It's Hard Out Here for an Antelope

Washington City Paper | April 21, 2006
Mountain Patrol: Kekexili could have been a political film—except, of course, that it couldn’t. Made in Tibet by a Chinese writer-director, Lu Chuan, the movie can’t address the issues of China’s absorption of that country, or of Tibetan resistance to it. Indeed, the whole story can be seen as a case of sublimation: Rather than battle the Chinese, the members of the titular patrol take to the wilds to foil poachers of the endangered Tibetan antelope. The rest of the political and economic framework that encourages the poaching must be supplied by the viewer.

Based on the real adventures of an actual (but since disbanded) group of volunteers, Mountain Patrol avoids geopolitical issues by stressing something that’s more immediate: protecting the antelopes—and the antelopes’ protectors—in a region that’s as inhospitable as it is spectacular. The setup, as well as many of the set pieces, are familiar from decades of manly mountain and desert epics. Chinese-Tibetan reporter Ga Yu (Zhang Lei) arrives to do a feature about Ri Tai (Duo Bujie) and his band of rough-edged, machine-gun-toting conservationists. Having an outsider in their ranks, the normally taciturn mountain men must explain to him—and therefore to us—what they do. Then the conflict begins, with starvation, quicksand, and pulmonary edema potentially just as deadly to the patrol members as the ruthless poachers. If the scenery and scale suggest a Hollywood Western, the vibe is that of a late, disillusioned example of the genre. In other words, don’t expect the good guys to win.

A film that’s been around the festival circuit a few times since its 2004 premiere, Mountain Patrol was not made on a shoestring budget. It’s a co-production of National Geographic, Samuel Goldwyn, and Columbia Pictures Asia, and cinematographer Cao Yu clearly never forgot that Geographic was on board: Mountains loom, distances awe, and high-altitude sunlight dapples this forbidding wonderland. The documentary elements include disturbing views of the aftermath of a mass antelope slaughter—the animals are killed for their wool, known as shahtoosh—although scenes of actual butchery are merely suggested. A sky burial, in which the parts of a human corpse are fed to vultures, is also intimated rather than shown.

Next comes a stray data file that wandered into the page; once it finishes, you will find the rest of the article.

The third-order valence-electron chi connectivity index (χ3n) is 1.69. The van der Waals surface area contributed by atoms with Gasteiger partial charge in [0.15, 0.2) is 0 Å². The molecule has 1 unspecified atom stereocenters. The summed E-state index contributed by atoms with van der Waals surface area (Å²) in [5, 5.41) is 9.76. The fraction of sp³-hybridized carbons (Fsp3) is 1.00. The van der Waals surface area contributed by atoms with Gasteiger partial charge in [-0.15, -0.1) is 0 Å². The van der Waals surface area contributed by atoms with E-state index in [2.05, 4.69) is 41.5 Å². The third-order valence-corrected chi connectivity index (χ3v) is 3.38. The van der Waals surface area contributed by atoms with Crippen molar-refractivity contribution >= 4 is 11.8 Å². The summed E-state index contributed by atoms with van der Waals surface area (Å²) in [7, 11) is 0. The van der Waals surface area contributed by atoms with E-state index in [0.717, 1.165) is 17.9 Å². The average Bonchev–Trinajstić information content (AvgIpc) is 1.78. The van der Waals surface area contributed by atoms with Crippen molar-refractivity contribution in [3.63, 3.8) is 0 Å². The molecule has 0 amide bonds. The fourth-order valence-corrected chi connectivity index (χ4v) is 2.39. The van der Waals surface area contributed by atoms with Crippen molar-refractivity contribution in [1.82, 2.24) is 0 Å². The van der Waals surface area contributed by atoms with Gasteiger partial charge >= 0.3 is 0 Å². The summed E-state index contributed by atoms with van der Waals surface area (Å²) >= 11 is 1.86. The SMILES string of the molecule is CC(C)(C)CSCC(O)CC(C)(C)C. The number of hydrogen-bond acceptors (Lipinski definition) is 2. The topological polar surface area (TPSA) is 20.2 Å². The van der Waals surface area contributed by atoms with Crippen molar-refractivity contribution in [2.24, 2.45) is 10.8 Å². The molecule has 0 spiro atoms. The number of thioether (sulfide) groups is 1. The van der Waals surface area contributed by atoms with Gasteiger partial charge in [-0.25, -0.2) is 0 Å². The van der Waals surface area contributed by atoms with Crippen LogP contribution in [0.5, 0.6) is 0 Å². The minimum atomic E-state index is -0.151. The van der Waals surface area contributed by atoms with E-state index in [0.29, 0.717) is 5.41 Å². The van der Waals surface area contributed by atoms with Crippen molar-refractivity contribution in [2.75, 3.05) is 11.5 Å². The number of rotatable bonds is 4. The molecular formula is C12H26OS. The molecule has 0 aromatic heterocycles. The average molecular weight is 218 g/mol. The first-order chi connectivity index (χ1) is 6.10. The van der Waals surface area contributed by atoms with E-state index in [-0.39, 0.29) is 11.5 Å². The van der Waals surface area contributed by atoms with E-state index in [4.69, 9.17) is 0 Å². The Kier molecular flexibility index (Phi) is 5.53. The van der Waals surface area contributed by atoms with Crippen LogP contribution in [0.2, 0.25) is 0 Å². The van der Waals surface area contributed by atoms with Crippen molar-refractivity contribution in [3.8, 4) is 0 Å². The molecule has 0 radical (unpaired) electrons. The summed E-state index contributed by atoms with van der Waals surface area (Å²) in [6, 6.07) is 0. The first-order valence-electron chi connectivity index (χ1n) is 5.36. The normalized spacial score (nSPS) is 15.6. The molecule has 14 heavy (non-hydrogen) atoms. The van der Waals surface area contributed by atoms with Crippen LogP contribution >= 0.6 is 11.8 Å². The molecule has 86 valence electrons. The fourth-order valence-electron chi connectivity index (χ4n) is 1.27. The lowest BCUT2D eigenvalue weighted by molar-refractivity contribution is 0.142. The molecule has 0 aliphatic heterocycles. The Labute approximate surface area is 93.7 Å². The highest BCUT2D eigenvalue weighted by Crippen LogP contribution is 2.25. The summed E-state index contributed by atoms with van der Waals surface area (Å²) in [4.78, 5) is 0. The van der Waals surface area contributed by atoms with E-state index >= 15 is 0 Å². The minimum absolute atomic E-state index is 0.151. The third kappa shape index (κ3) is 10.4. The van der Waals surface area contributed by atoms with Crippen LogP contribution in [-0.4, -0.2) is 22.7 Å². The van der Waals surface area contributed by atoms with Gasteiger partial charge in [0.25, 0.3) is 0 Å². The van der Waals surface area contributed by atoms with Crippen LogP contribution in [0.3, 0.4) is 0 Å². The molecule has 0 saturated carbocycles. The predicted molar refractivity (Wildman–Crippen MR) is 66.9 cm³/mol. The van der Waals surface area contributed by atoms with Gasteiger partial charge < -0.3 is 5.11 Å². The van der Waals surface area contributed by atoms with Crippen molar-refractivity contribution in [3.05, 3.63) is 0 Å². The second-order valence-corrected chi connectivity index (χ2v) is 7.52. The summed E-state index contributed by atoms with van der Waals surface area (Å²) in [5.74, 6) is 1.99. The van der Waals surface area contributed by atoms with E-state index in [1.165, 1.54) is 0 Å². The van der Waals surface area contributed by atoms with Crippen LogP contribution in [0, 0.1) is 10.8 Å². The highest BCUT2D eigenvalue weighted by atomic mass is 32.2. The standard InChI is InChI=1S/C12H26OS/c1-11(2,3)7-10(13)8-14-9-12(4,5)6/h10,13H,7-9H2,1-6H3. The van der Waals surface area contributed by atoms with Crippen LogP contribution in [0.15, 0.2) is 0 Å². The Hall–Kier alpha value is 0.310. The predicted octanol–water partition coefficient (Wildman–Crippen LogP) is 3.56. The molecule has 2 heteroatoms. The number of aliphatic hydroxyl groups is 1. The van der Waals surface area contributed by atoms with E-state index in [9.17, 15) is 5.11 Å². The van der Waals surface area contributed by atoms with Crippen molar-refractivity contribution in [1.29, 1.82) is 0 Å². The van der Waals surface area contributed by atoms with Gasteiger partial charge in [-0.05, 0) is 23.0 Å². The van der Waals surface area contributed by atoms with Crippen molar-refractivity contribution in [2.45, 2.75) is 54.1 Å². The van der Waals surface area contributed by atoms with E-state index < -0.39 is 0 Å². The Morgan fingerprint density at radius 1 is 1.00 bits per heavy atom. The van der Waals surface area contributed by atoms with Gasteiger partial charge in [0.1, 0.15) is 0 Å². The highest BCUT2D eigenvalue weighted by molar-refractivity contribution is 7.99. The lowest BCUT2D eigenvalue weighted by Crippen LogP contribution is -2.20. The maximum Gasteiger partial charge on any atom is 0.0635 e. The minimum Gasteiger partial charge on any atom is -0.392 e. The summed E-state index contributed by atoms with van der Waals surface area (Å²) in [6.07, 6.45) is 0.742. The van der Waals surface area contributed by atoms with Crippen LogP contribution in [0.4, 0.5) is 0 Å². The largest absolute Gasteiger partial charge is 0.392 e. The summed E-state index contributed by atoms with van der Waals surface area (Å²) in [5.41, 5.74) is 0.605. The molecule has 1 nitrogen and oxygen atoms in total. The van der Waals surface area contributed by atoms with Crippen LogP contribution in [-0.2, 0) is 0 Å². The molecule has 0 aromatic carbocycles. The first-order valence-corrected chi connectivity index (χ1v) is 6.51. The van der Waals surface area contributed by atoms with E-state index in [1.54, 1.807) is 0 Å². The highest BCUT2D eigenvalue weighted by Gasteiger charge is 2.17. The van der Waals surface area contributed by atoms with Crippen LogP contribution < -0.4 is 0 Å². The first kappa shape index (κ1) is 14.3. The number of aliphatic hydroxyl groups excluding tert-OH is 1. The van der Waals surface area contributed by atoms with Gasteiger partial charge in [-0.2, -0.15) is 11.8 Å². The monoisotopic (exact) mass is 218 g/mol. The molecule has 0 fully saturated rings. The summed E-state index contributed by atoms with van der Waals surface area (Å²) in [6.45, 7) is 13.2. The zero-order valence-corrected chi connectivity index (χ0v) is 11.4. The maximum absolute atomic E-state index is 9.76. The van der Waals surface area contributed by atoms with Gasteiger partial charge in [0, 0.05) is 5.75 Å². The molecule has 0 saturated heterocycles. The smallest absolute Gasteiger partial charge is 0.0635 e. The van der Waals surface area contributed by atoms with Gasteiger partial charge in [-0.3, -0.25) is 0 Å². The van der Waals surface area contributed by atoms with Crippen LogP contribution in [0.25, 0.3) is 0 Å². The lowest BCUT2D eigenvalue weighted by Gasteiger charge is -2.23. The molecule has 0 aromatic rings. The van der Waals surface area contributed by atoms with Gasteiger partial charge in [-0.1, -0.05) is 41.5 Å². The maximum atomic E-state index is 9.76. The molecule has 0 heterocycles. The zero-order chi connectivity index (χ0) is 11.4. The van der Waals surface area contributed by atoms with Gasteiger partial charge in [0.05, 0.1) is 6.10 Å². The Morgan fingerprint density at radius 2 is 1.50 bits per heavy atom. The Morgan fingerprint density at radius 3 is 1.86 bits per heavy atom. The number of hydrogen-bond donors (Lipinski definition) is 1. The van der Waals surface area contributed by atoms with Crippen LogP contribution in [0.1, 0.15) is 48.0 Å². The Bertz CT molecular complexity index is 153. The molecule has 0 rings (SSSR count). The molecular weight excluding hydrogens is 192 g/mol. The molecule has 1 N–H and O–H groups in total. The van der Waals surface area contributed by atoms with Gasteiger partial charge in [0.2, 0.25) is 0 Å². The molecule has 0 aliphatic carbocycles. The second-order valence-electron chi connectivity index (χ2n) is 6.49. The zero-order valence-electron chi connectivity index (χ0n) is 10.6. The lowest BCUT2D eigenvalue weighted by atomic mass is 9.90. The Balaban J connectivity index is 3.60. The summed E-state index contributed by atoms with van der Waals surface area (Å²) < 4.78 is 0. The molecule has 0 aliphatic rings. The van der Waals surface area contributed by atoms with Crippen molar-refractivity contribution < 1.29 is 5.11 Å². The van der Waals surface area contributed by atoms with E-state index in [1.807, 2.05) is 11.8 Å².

Set in 1996, during the patrol’s final days, the film has an elegiac quality that can be variously interpreted. (One possibility: While antelope herds have reportedly made a modest comeback, Tibetans remain threatened.) Yet as it proceeds, there’s little time for contemplation. If not as intimate and insistent as L’Enfant, the movie does have a powerful you-are-there quotient. The larger issues may be obscured, but Mountain Patrol temporarily makes the matter of a few men’s survival seem like the biggest thing in the world.

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